Throughout the stadium on Saturday, there was what felt like a collective unease in the air when the decision was made to send the offense back out for the two point conversion. I heard many people around me openly second guess the decision, and for a second... So did I.
Shows what we know.
What I, and many others in that stadium didn’t know, is that Drinkwitz had a play in his back pocket— a play that had been practiced quite often, and one that the players believed in, so he was supremely confident. Sometimes, that’s all that matters.
I thought the following was an interesting note, given how the play unfolded.
Drinkwitz: Parker Jr was Bazelak's THIRD read on the 2-point conversion.— Dave Matter (@Dave_Matter) November 21, 2021
You usually don’t get to progress through three reads that close to the end zone just because of how condensed the area is. Because of its oddity, I thought we’d look at how those three options unfolded.
You’ve probably seen the beginning parts of this play. It’s a simple play action on what looks to be a bootleg to the flat. The first read is to Tyler Badie in the flat.
The defensive end for Florida, though, does a great job of keeping his contain and forcing Bazelak back inside towards the pocket. From here, all of Bazelak’s decisions have to be split-second choices because they’re accounting for this pressure off the edge that has flown in untouched.
Lined up as basically a tight end, Barrett Banister takes a couple steps to his right, simulating almost like he’s coming down to block on one of the defensive tackles. He’s supposed to be the second option for Bazelak in this progression series.
However, when coming out of the backfield, he’s tracked really well by a couple of linebackers from Florida and is covered up pretty much immediately. At this point, Missouri’s two most reliable offensive players are covered up in a do-or-die situation. Time is ticking and a play needs to be made, but Bazelak is running out of reads.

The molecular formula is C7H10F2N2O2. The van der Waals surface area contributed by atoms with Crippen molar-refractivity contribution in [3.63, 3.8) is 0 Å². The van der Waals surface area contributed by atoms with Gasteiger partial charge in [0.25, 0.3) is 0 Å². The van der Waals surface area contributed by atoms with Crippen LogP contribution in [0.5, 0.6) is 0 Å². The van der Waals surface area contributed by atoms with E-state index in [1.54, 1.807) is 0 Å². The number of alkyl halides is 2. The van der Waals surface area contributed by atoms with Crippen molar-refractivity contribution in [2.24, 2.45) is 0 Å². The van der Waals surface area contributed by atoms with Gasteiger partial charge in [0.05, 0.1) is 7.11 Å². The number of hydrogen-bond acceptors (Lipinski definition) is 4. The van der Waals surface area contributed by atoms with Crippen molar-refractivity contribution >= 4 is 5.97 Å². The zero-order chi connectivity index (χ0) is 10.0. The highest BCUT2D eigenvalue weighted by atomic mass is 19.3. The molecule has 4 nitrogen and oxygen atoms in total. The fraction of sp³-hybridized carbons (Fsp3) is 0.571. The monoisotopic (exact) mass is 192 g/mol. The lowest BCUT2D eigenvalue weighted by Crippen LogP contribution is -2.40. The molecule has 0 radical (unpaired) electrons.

The first two reads in Badie and Banister were covered, but with all of the motion headed to one side, including Tauskie Dove on a cross to clear out the corner, there’s just one read left.
Daniel Parker, Jr. starts this play blocking down, and when he does, the linebacker assigned to him disregards him and keys in on Banister. The only problem with that? DPJ has a delayed release and by the time the backer realizes it, the play has already been made.
Connor Bazelak didn’t set the world on fire on Saturday. He was extremely average, and at times has limited this offense and what they can do. That said, he avoided the dreaded turnovers that have plagued him, and when this team NEEDED a play, he gave it to them. This was a difficult play to make, and he made it with the understanding of who the blame would be on if it didn’t work.
Bazelak has taken the brunt of the criticism over the course of the season, and some of it is deserved. The decision making hasn’t been good enough, and the downfield aspect of his game has been hit or miss. This team as a whole is very flawed though, and not overly talented anywhere on offense except for running back. Bazelak hasn’t been the guy who can put a band-aid over structural overarching program issues, but he’s not the only reason why this offense has struggled at various points in this season.
As for the program as a whole, this win gives Drink just a bit more proof of concept. He can go into living rooms across the country and sell the fact that even with a defense that was falling apart and a QB situation that has limited the offense, he can find a way to get his team to a bowl game. Bowl games are the floor, and are now the expectation.